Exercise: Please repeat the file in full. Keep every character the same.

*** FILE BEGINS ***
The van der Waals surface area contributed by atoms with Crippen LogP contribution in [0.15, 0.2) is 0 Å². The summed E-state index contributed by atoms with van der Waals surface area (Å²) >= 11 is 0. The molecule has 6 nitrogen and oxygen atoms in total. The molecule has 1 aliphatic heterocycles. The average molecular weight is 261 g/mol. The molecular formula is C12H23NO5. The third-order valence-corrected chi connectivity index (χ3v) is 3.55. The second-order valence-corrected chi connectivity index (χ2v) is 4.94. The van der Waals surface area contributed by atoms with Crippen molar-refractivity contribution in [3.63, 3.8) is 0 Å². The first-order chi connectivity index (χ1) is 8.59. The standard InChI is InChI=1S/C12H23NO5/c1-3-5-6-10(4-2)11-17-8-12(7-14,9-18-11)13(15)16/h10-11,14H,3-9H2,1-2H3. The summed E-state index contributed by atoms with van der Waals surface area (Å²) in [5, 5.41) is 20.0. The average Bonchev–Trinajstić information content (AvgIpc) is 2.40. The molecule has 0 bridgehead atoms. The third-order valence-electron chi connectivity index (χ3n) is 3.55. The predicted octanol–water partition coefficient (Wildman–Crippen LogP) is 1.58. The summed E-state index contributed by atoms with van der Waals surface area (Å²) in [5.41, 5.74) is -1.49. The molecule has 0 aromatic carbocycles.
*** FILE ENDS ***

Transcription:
The van der Waals surface area contributed by atoms with Crippen LogP contribution in [0.15, 0.2) is 0 Å². The summed E-state index contributed by atoms with van der Waals surface area (Å²) >= 11 is 0. The molecule has 6 nitrogen and oxygen atoms in total. The molecule has 1 aliphatic heterocycles. The average molecular weight is 261 g/mol. The molecular formula is C12H23NO5. The third-order valence-corrected chi connectivity index (χ3v) is 3.55. The second-order valence-corrected chi connectivity index (χ2v) is 4.94. The van der Waals surface area contributed by atoms with Crippen molar-refractivity contribution in [3.63, 3.8) is 0 Å². The first-order chi connectivity index (χ1) is 8.59. The standard InChI is InChI=1S/C12H23NO5/c1-3-5-6-10(4-2)11-17-8-12(7-14,9-18-11)13(15)16/h10-11,14H,3-9H2,1-2H3. The summed E-state index contributed by atoms with van der Waals surface area (Å²) in [5, 5.41) is 20.0. The average Bonchev–Trinajstić information content (AvgIpc) is 2.40. The molecule has 0 bridgehead atoms. The third-order valence-electron chi connectivity index (χ3n) is 3.55. The predicted octanol–water partition coefficient (Wildman–Crippen LogP) is 1.58. The summed E-state index contributed by atoms with van der Waals surface area (Å²) in [5.41, 5.74) is -1.49. The molecule has 0 aromatic carbocycles.